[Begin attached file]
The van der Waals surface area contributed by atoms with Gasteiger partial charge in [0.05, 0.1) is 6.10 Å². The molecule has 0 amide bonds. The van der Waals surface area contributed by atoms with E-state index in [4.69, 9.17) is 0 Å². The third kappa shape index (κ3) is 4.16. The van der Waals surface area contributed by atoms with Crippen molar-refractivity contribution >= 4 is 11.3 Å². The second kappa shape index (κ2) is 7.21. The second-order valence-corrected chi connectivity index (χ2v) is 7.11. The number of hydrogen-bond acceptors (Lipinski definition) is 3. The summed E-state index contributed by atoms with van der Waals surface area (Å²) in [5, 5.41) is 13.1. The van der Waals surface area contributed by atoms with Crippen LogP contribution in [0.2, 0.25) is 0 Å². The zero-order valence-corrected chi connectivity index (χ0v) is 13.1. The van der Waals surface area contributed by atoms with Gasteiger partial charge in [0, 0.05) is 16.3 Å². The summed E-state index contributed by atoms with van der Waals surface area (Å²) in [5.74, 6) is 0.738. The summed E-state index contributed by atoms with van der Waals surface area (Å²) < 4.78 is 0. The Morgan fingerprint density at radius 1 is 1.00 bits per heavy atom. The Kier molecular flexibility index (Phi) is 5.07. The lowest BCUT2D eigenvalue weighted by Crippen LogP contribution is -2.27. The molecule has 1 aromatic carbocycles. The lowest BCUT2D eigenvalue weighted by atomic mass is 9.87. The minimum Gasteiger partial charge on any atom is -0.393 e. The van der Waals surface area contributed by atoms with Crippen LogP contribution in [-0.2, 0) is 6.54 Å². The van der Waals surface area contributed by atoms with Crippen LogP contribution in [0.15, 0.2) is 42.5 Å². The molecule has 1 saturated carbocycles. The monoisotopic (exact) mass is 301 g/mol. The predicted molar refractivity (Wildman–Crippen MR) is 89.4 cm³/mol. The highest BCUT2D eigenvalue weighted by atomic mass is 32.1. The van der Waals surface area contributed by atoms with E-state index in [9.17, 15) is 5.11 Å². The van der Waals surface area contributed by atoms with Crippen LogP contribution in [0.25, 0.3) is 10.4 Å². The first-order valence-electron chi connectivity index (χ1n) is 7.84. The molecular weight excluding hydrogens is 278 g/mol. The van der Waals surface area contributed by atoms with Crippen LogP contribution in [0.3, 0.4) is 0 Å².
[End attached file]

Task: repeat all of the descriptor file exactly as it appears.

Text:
The van der Waals surface area contributed by atoms with Gasteiger partial charge in [0.05, 0.1) is 6.10 Å². The molecule has 0 amide bonds. The van der Waals surface area contributed by atoms with E-state index in [4.69, 9.17) is 0 Å². The third kappa shape index (κ3) is 4.16. The van der Waals surface area contributed by atoms with Crippen molar-refractivity contribution >= 4 is 11.3 Å². The second kappa shape index (κ2) is 7.21. The second-order valence-corrected chi connectivity index (χ2v) is 7.11. The number of hydrogen-bond acceptors (Lipinski definition) is 3. The summed E-state index contributed by atoms with van der Waals surface area (Å²) in [5, 5.41) is 13.1. The van der Waals surface area contributed by atoms with Crippen LogP contribution in [0.2, 0.25) is 0 Å². The zero-order valence-corrected chi connectivity index (χ0v) is 13.1. The van der Waals surface area contributed by atoms with Gasteiger partial charge in [0, 0.05) is 16.3 Å². The summed E-state index contributed by atoms with van der Waals surface area (Å²) in [5.74, 6) is 0.738. The summed E-state index contributed by atoms with van der Waals surface area (Å²) < 4.78 is 0. The Morgan fingerprint density at radius 1 is 1.00 bits per heavy atom. The Kier molecular flexibility index (Phi) is 5.07. The lowest BCUT2D eigenvalue weighted by Crippen LogP contribution is -2.27. The molecule has 1 aromatic carbocycles. The lowest BCUT2D eigenvalue weighted by atomic mass is 9.87. The minimum Gasteiger partial charge on any atom is -0.393 e. The van der Waals surface area contributed by atoms with Crippen LogP contribution in [-0.2, 0) is 6.54 Å². The van der Waals surface area contributed by atoms with Crippen LogP contribution in [0.15, 0.2) is 42.5 Å². The molecule has 1 saturated carbocycles. The monoisotopic (exact) mass is 301 g/mol. The predicted molar refractivity (Wildman–Crippen MR) is 89.4 cm³/mol. The highest BCUT2D eigenvalue weighted by atomic mass is 32.1. The van der Waals surface area contributed by atoms with E-state index in [9.17, 15) is 5.11 Å². The van der Waals surface area contributed by atoms with Crippen LogP contribution in [0.25, 0.3) is 10.4 Å². The first-order valence-electron chi connectivity index (χ1n) is 7.84. The molecular weight excluding hydrogens is 278 g/mol. The van der Waals surface area contributed by atoms with Crippen LogP contribution in [0.3, 0.4) is 0 Å².